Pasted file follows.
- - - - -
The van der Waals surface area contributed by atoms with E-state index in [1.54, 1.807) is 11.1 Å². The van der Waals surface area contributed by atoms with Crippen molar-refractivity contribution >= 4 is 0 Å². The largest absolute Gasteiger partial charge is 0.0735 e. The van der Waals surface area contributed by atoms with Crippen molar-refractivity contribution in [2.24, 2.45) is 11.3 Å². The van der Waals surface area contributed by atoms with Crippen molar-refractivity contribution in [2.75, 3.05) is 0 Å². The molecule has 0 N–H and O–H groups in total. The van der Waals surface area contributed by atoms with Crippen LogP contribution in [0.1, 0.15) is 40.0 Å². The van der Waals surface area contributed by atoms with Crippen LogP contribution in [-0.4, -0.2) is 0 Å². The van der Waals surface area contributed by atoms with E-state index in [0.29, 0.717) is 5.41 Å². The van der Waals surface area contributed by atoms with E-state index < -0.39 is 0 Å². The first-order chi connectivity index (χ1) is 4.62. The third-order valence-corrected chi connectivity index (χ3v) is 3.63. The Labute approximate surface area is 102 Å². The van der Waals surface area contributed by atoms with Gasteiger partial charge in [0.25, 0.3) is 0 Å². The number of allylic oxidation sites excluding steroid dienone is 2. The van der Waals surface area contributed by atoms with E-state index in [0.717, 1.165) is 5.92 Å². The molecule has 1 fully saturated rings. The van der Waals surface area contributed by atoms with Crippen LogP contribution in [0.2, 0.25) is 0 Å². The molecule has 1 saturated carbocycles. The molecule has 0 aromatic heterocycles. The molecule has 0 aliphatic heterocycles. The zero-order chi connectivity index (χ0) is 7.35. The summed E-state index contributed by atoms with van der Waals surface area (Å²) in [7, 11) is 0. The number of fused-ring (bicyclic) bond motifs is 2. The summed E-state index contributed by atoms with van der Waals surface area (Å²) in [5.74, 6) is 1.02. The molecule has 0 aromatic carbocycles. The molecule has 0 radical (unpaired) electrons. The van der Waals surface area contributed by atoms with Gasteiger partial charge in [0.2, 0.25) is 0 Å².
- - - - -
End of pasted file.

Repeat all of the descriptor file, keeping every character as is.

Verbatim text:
The van der Waals surface area contributed by atoms with E-state index in [1.54, 1.807) is 11.1 Å². The van der Waals surface area contributed by atoms with Crippen molar-refractivity contribution >= 4 is 0 Å². The largest absolute Gasteiger partial charge is 0.0735 e. The van der Waals surface area contributed by atoms with Crippen molar-refractivity contribution in [2.24, 2.45) is 11.3 Å². The van der Waals surface area contributed by atoms with Crippen molar-refractivity contribution in [2.75, 3.05) is 0 Å². The molecule has 0 N–H and O–H groups in total. The van der Waals surface area contributed by atoms with Crippen LogP contribution in [0.1, 0.15) is 40.0 Å². The van der Waals surface area contributed by atoms with Crippen LogP contribution in [-0.4, -0.2) is 0 Å². The van der Waals surface area contributed by atoms with E-state index in [0.29, 0.717) is 5.41 Å². The van der Waals surface area contributed by atoms with E-state index < -0.39 is 0 Å². The first-order chi connectivity index (χ1) is 4.62. The third-order valence-corrected chi connectivity index (χ3v) is 3.63. The Labute approximate surface area is 102 Å². The van der Waals surface area contributed by atoms with Gasteiger partial charge in [0.25, 0.3) is 0 Å². The number of allylic oxidation sites excluding steroid dienone is 2. The van der Waals surface area contributed by atoms with E-state index in [0.717, 1.165) is 5.92 Å². The molecule has 1 fully saturated rings. The van der Waals surface area contributed by atoms with Crippen LogP contribution in [0.2, 0.25) is 0 Å². The molecule has 1 saturated carbocycles. The molecule has 0 aromatic heterocycles. The molecule has 0 aliphatic heterocycles. The zero-order chi connectivity index (χ0) is 7.35. The summed E-state index contributed by atoms with van der Waals surface area (Å²) in [7, 11) is 0. The number of fused-ring (bicyclic) bond motifs is 2. The summed E-state index contributed by atoms with van der Waals surface area (Å²) in [5.74, 6) is 1.02. The molecule has 0 aromatic carbocycles. The molecule has 0 radical (unpaired) electrons. The van der Waals surface area contributed by atoms with Gasteiger partial charge in [0.2, 0.25) is 0 Å².